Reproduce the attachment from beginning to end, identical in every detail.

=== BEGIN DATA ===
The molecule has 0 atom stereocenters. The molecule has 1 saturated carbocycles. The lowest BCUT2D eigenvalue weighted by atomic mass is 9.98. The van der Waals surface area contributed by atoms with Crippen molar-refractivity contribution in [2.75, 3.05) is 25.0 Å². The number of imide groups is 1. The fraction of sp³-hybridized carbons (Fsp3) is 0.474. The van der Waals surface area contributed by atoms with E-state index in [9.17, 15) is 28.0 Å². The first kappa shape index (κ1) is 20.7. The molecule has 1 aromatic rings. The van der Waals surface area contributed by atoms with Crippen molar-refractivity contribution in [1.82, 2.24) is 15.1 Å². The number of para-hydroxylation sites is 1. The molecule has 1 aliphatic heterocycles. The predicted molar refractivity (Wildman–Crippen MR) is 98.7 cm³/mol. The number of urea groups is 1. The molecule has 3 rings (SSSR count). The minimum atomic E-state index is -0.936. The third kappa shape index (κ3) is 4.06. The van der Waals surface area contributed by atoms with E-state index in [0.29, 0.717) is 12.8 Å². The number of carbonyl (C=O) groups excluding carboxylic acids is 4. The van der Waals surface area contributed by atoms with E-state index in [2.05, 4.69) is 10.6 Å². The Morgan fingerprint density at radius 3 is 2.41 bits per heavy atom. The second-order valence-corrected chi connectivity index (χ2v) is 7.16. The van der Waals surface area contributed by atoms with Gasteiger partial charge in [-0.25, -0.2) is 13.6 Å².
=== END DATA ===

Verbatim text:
The molecule has 0 atom stereocenters. The molecule has 1 saturated carbocycles. The lowest BCUT2D eigenvalue weighted by atomic mass is 9.98. The van der Waals surface area contributed by atoms with Crippen molar-refractivity contribution in [2.75, 3.05) is 25.0 Å². The number of imide groups is 1. The fraction of sp³-hybridized carbons (Fsp3) is 0.474. The van der Waals surface area contributed by atoms with E-state index in [9.17, 15) is 28.0 Å². The first kappa shape index (κ1) is 20.7. The molecule has 1 aromatic rings. The van der Waals surface area contributed by atoms with Crippen molar-refractivity contribution in [1.82, 2.24) is 15.1 Å². The number of para-hydroxylation sites is 1. The molecule has 1 aliphatic heterocycles. The predicted molar refractivity (Wildman–Crippen MR) is 98.7 cm³/mol. The number of urea groups is 1. The molecule has 3 rings (SSSR count). The minimum atomic E-state index is -0.936. The third kappa shape index (κ3) is 4.06. The van der Waals surface area contributed by atoms with E-state index in [0.29, 0.717) is 12.8 Å². The number of carbonyl (C=O) groups excluding carboxylic acids is 4. The van der Waals surface area contributed by atoms with E-state index in [2.05, 4.69) is 10.6 Å². The Morgan fingerprint density at radius 3 is 2.41 bits per heavy atom. The second-order valence-corrected chi connectivity index (χ2v) is 7.16. The van der Waals surface area contributed by atoms with Gasteiger partial charge in [-0.25, -0.2) is 13.6 Å².